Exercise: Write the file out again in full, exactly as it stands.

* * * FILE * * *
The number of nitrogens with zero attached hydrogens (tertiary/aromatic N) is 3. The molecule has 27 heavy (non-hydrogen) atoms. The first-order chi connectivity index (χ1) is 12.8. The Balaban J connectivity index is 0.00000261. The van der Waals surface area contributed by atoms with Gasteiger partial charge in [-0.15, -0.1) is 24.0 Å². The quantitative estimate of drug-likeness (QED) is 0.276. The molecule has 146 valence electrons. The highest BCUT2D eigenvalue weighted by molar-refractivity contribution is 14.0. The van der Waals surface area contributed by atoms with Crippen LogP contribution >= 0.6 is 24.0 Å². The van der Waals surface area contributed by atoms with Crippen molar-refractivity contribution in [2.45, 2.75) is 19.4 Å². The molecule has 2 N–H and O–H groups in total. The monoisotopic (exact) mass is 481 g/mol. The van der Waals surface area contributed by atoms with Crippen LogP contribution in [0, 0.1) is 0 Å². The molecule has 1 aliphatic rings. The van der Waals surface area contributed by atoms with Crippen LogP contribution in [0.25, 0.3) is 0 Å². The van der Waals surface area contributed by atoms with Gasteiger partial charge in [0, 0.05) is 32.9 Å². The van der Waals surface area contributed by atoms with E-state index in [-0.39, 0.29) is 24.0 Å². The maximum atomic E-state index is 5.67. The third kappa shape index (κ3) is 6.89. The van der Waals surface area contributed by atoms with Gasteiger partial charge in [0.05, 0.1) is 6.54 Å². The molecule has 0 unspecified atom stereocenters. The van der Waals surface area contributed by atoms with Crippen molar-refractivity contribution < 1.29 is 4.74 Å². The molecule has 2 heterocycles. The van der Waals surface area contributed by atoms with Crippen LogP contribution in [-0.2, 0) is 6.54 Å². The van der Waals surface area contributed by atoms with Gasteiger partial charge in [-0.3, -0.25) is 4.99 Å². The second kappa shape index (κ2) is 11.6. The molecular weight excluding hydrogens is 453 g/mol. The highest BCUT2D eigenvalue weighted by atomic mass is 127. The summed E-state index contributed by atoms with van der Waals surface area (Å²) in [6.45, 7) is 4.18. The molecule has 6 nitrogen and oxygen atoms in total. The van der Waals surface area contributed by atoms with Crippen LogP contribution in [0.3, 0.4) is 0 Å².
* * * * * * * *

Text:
The number of nitrogens with zero attached hydrogens (tertiary/aromatic N) is 3. The molecule has 27 heavy (non-hydrogen) atoms. The first-order chi connectivity index (χ1) is 12.8. The Balaban J connectivity index is 0.00000261. The van der Waals surface area contributed by atoms with Gasteiger partial charge in [-0.15, -0.1) is 24.0 Å². The quantitative estimate of drug-likeness (QED) is 0.276. The molecule has 146 valence electrons. The highest BCUT2D eigenvalue weighted by molar-refractivity contribution is 14.0. The van der Waals surface area contributed by atoms with Crippen LogP contribution >= 0.6 is 24.0 Å². The van der Waals surface area contributed by atoms with Crippen molar-refractivity contribution in [2.45, 2.75) is 19.4 Å². The molecule has 2 N–H and O–H groups in total. The monoisotopic (exact) mass is 481 g/mol. The van der Waals surface area contributed by atoms with Crippen LogP contribution in [0, 0.1) is 0 Å². The molecule has 1 aliphatic rings. The van der Waals surface area contributed by atoms with Crippen LogP contribution in [0.25, 0.3) is 0 Å². The van der Waals surface area contributed by atoms with Gasteiger partial charge in [0, 0.05) is 32.9 Å². The van der Waals surface area contributed by atoms with E-state index in [-0.39, 0.29) is 24.0 Å². The maximum atomic E-state index is 5.67. The third kappa shape index (κ3) is 6.89. The van der Waals surface area contributed by atoms with Gasteiger partial charge in [0.05, 0.1) is 6.54 Å². The molecule has 0 unspecified atom stereocenters. The van der Waals surface area contributed by atoms with Crippen molar-refractivity contribution < 1.29 is 4.74 Å². The molecule has 2 heterocycles. The van der Waals surface area contributed by atoms with Crippen LogP contribution in [-0.2, 0) is 6.54 Å². The van der Waals surface area contributed by atoms with Gasteiger partial charge in [-0.3, -0.25) is 4.99 Å². The second kappa shape index (κ2) is 11.6. The molecular weight excluding hydrogens is 453 g/mol. The highest BCUT2D eigenvalue weighted by atomic mass is 127. The summed E-state index contributed by atoms with van der Waals surface area (Å²) in [6.45, 7) is 4.18. The molecule has 6 nitrogen and oxygen atoms in total. The van der Waals surface area contributed by atoms with Crippen LogP contribution in [0.3, 0.4) is 0 Å².